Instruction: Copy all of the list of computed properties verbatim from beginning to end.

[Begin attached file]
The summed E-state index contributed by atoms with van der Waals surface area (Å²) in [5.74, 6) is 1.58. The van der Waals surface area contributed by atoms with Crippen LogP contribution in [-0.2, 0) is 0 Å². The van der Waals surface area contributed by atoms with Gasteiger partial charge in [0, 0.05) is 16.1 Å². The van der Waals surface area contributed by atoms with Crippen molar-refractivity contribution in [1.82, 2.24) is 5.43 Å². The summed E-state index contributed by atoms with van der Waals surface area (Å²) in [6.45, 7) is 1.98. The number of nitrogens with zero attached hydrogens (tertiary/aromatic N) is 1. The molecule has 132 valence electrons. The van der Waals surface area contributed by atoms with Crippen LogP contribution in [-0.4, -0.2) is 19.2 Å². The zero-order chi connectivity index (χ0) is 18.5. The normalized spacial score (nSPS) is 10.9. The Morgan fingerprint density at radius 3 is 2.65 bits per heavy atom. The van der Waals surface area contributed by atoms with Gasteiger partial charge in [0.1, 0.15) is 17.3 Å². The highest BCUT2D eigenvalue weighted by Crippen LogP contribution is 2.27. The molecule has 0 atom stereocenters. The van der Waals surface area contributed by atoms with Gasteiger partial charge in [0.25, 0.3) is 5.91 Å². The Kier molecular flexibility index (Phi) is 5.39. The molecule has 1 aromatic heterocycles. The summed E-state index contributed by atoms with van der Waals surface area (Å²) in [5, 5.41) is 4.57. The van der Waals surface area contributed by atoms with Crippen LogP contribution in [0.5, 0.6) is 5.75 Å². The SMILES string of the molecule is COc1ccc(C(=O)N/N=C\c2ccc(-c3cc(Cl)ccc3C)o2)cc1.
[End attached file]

The summed E-state index contributed by atoms with van der Waals surface area (Å²) in [5.74, 6) is 1.58. The van der Waals surface area contributed by atoms with Crippen LogP contribution in [-0.2, 0) is 0 Å². The van der Waals surface area contributed by atoms with Gasteiger partial charge in [0, 0.05) is 16.1 Å². The van der Waals surface area contributed by atoms with Crippen molar-refractivity contribution in [1.82, 2.24) is 5.43 Å². The summed E-state index contributed by atoms with van der Waals surface area (Å²) in [6.45, 7) is 1.98. The number of nitrogens with zero attached hydrogens (tertiary/aromatic N) is 1. The molecule has 132 valence electrons. The van der Waals surface area contributed by atoms with Crippen LogP contribution in [-0.4, -0.2) is 19.2 Å². The zero-order chi connectivity index (χ0) is 18.5. The normalized spacial score (nSPS) is 10.9. The Morgan fingerprint density at radius 3 is 2.65 bits per heavy atom. The van der Waals surface area contributed by atoms with Gasteiger partial charge in [0.1, 0.15) is 17.3 Å². The highest BCUT2D eigenvalue weighted by Crippen LogP contribution is 2.27. The molecule has 0 atom stereocenters. The van der Waals surface area contributed by atoms with Gasteiger partial charge in [0.25, 0.3) is 5.91 Å². The Kier molecular flexibility index (Phi) is 5.39. The molecule has 1 aromatic heterocycles. The summed E-state index contributed by atoms with van der Waals surface area (Å²) in [5, 5.41) is 4.57. The van der Waals surface area contributed by atoms with Crippen LogP contribution in [0.5, 0.6) is 5.75 Å². The SMILES string of the molecule is COc1ccc(C(=O)N/N=C\c2ccc(-c3cc(Cl)ccc3C)o2)cc1.